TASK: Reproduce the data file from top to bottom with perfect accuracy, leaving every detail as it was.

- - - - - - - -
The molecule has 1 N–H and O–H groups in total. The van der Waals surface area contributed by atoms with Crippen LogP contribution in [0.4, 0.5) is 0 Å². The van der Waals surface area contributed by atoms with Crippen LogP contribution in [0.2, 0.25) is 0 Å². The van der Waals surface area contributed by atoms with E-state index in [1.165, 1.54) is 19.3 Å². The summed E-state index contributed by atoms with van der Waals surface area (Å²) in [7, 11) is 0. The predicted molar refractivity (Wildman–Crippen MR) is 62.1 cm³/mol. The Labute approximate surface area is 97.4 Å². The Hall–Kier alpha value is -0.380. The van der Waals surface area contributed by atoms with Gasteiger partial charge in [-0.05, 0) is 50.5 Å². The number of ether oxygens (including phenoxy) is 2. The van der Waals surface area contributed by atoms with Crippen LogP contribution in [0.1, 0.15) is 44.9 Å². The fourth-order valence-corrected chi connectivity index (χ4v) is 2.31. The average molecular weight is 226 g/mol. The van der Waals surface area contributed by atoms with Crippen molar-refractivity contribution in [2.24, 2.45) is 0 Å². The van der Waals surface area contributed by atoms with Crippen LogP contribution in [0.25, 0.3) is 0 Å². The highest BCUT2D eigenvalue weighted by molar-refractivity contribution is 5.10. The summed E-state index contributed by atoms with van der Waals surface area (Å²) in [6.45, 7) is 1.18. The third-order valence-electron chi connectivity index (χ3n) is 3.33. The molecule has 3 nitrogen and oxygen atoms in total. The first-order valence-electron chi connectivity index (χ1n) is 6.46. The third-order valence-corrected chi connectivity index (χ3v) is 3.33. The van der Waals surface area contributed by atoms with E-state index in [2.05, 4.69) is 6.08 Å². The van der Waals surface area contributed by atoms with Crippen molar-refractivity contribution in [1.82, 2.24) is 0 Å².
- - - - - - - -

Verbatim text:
The molecule has 1 N–H and O–H groups in total. The van der Waals surface area contributed by atoms with Crippen LogP contribution in [0.4, 0.5) is 0 Å². The van der Waals surface area contributed by atoms with Crippen LogP contribution in [0.2, 0.25) is 0 Å². The van der Waals surface area contributed by atoms with E-state index in [1.165, 1.54) is 19.3 Å². The summed E-state index contributed by atoms with van der Waals surface area (Å²) in [7, 11) is 0. The predicted molar refractivity (Wildman–Crippen MR) is 62.1 cm³/mol. The Labute approximate surface area is 97.4 Å². The Hall–Kier alpha value is -0.380. The van der Waals surface area contributed by atoms with Gasteiger partial charge in [-0.05, 0) is 50.5 Å². The number of ether oxygens (including phenoxy) is 2. The van der Waals surface area contributed by atoms with Crippen LogP contribution in [0.1, 0.15) is 44.9 Å². The fourth-order valence-corrected chi connectivity index (χ4v) is 2.31. The average molecular weight is 226 g/mol. The van der Waals surface area contributed by atoms with Crippen molar-refractivity contribution in [2.24, 2.45) is 0 Å². The van der Waals surface area contributed by atoms with Crippen LogP contribution in [0.25, 0.3) is 0 Å². The highest BCUT2D eigenvalue weighted by molar-refractivity contribution is 5.10. The summed E-state index contributed by atoms with van der Waals surface area (Å²) in [6.45, 7) is 1.18. The third-order valence-electron chi connectivity index (χ3n) is 3.33. The molecule has 3 nitrogen and oxygen atoms in total. The first-order valence-electron chi connectivity index (χ1n) is 6.46. The third-order valence-corrected chi connectivity index (χ3v) is 3.33. The van der Waals surface area contributed by atoms with E-state index in [2.05, 4.69) is 6.08 Å². The van der Waals surface area contributed by atoms with Crippen molar-refractivity contribution in [1.82, 2.24) is 0 Å².